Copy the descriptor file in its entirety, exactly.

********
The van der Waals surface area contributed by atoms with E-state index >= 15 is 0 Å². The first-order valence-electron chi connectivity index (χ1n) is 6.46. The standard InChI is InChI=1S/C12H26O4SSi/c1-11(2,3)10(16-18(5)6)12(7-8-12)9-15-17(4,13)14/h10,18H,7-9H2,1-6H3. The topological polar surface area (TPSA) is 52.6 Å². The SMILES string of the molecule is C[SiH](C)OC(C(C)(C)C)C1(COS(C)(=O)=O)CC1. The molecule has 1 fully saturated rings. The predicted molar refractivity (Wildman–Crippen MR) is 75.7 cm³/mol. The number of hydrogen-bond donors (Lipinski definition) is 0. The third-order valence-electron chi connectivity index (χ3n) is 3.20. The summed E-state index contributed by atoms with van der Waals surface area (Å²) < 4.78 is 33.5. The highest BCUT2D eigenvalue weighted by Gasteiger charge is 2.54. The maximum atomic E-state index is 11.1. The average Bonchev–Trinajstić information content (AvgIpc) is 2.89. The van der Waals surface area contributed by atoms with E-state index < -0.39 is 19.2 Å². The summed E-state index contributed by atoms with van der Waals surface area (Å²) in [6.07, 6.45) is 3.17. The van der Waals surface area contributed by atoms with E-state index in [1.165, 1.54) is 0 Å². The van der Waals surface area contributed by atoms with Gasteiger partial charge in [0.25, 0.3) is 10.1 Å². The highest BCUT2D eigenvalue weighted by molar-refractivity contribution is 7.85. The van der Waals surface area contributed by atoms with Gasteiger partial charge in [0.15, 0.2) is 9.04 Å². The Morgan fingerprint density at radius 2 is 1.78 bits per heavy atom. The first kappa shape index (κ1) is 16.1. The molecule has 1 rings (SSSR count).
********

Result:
The van der Waals surface area contributed by atoms with E-state index >= 15 is 0 Å². The first-order valence-electron chi connectivity index (χ1n) is 6.46. The standard InChI is InChI=1S/C12H26O4SSi/c1-11(2,3)10(16-18(5)6)12(7-8-12)9-15-17(4,13)14/h10,18H,7-9H2,1-6H3. The topological polar surface area (TPSA) is 52.6 Å². The SMILES string of the molecule is C[SiH](C)OC(C(C)(C)C)C1(COS(C)(=O)=O)CC1. The molecule has 1 fully saturated rings. The predicted molar refractivity (Wildman–Crippen MR) is 75.7 cm³/mol. The number of hydrogen-bond donors (Lipinski definition) is 0. The third-order valence-electron chi connectivity index (χ3n) is 3.20. The summed E-state index contributed by atoms with van der Waals surface area (Å²) < 4.78 is 33.5. The highest BCUT2D eigenvalue weighted by Gasteiger charge is 2.54. The maximum atomic E-state index is 11.1. The average Bonchev–Trinajstić information content (AvgIpc) is 2.89. The van der Waals surface area contributed by atoms with E-state index < -0.39 is 19.2 Å². The summed E-state index contributed by atoms with van der Waals surface area (Å²) in [6.07, 6.45) is 3.17. The van der Waals surface area contributed by atoms with E-state index in [1.165, 1.54) is 0 Å². The van der Waals surface area contributed by atoms with Gasteiger partial charge in [0.25, 0.3) is 10.1 Å². The highest BCUT2D eigenvalue weighted by molar-refractivity contribution is 7.85. The van der Waals surface area contributed by atoms with Gasteiger partial charge in [0.15, 0.2) is 9.04 Å². The Morgan fingerprint density at radius 2 is 1.78 bits per heavy atom. The first kappa shape index (κ1) is 16.1. The molecule has 1 rings (SSSR count).